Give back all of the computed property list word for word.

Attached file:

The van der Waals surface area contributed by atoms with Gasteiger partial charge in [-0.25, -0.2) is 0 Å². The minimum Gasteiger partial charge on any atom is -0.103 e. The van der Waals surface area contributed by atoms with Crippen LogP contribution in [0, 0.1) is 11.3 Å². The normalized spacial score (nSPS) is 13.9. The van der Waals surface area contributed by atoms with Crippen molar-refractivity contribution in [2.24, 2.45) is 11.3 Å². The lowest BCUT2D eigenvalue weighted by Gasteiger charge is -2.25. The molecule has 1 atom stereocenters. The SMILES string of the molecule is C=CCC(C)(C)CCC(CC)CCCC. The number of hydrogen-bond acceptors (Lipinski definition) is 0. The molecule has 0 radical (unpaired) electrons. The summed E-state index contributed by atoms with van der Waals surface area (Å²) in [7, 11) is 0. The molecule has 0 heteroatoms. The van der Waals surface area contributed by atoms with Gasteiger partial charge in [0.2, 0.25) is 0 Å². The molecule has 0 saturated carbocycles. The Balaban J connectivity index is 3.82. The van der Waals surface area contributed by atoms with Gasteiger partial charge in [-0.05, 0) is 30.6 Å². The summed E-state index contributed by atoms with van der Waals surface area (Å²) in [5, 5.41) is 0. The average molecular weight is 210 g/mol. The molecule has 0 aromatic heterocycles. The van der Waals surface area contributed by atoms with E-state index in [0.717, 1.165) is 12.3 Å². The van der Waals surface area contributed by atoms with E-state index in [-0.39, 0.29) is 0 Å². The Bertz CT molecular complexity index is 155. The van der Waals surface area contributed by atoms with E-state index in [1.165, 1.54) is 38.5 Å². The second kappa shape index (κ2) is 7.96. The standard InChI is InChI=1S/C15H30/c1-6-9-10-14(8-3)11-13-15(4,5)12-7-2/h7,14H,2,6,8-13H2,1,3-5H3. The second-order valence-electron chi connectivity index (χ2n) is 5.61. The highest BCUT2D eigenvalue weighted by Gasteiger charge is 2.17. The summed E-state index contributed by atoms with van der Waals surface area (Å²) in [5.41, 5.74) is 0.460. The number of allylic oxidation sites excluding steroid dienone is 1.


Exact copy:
The van der Waals surface area contributed by atoms with Gasteiger partial charge in [-0.25, -0.2) is 0 Å². The minimum Gasteiger partial charge on any atom is -0.103 e. The van der Waals surface area contributed by atoms with Crippen LogP contribution in [0, 0.1) is 11.3 Å². The normalized spacial score (nSPS) is 13.9. The van der Waals surface area contributed by atoms with Crippen molar-refractivity contribution in [2.24, 2.45) is 11.3 Å². The lowest BCUT2D eigenvalue weighted by Gasteiger charge is -2.25. The molecule has 1 atom stereocenters. The SMILES string of the molecule is C=CCC(C)(C)CCC(CC)CCCC. The number of hydrogen-bond acceptors (Lipinski definition) is 0. The molecule has 0 radical (unpaired) electrons. The summed E-state index contributed by atoms with van der Waals surface area (Å²) in [7, 11) is 0. The molecule has 0 heteroatoms. The van der Waals surface area contributed by atoms with Gasteiger partial charge in [0.2, 0.25) is 0 Å². The molecule has 0 saturated carbocycles. The Balaban J connectivity index is 3.82. The van der Waals surface area contributed by atoms with Gasteiger partial charge in [-0.05, 0) is 30.6 Å². The summed E-state index contributed by atoms with van der Waals surface area (Å²) in [5, 5.41) is 0. The average molecular weight is 210 g/mol. The molecule has 0 aromatic heterocycles. The van der Waals surface area contributed by atoms with E-state index in [0.717, 1.165) is 12.3 Å². The van der Waals surface area contributed by atoms with E-state index in [-0.39, 0.29) is 0 Å². The Bertz CT molecular complexity index is 155. The van der Waals surface area contributed by atoms with E-state index in [1.165, 1.54) is 38.5 Å². The second kappa shape index (κ2) is 7.96. The standard InChI is InChI=1S/C15H30/c1-6-9-10-14(8-3)11-13-15(4,5)12-7-2/h7,14H,2,6,8-13H2,1,3-5H3. The second-order valence-electron chi connectivity index (χ2n) is 5.61. The highest BCUT2D eigenvalue weighted by Gasteiger charge is 2.17. The summed E-state index contributed by atoms with van der Waals surface area (Å²) in [5.41, 5.74) is 0.460. The number of allylic oxidation sites excluding steroid dienone is 1.